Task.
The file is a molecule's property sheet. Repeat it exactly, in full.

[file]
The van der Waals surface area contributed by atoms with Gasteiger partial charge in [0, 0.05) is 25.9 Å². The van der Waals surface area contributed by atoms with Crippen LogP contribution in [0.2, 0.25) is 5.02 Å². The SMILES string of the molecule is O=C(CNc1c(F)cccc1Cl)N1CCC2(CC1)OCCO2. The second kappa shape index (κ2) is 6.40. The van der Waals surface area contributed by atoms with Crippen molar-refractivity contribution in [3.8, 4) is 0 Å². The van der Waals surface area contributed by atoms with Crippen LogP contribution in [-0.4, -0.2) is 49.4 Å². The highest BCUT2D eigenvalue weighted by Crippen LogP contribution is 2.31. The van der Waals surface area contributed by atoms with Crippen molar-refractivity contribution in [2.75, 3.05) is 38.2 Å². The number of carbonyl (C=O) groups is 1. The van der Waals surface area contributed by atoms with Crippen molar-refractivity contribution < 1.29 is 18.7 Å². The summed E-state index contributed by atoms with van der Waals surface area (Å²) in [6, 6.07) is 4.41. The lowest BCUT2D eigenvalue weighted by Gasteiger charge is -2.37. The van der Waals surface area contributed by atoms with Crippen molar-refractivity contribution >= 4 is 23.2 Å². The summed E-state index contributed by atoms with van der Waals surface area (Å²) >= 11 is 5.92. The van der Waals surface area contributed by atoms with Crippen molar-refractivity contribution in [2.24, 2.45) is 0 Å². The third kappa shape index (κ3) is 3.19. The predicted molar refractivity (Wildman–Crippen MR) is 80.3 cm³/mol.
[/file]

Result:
The van der Waals surface area contributed by atoms with Gasteiger partial charge in [0, 0.05) is 25.9 Å². The van der Waals surface area contributed by atoms with Crippen LogP contribution in [0.2, 0.25) is 5.02 Å². The SMILES string of the molecule is O=C(CNc1c(F)cccc1Cl)N1CCC2(CC1)OCCO2. The second kappa shape index (κ2) is 6.40. The van der Waals surface area contributed by atoms with Crippen molar-refractivity contribution in [3.8, 4) is 0 Å². The van der Waals surface area contributed by atoms with Crippen LogP contribution in [-0.4, -0.2) is 49.4 Å². The highest BCUT2D eigenvalue weighted by Crippen LogP contribution is 2.31. The van der Waals surface area contributed by atoms with Crippen molar-refractivity contribution in [2.75, 3.05) is 38.2 Å². The number of carbonyl (C=O) groups is 1. The van der Waals surface area contributed by atoms with Crippen molar-refractivity contribution < 1.29 is 18.7 Å². The summed E-state index contributed by atoms with van der Waals surface area (Å²) in [6, 6.07) is 4.41. The lowest BCUT2D eigenvalue weighted by Gasteiger charge is -2.37. The van der Waals surface area contributed by atoms with Crippen molar-refractivity contribution >= 4 is 23.2 Å². The summed E-state index contributed by atoms with van der Waals surface area (Å²) >= 11 is 5.92. The van der Waals surface area contributed by atoms with Crippen molar-refractivity contribution in [2.24, 2.45) is 0 Å². The third kappa shape index (κ3) is 3.19. The predicted molar refractivity (Wildman–Crippen MR) is 80.3 cm³/mol.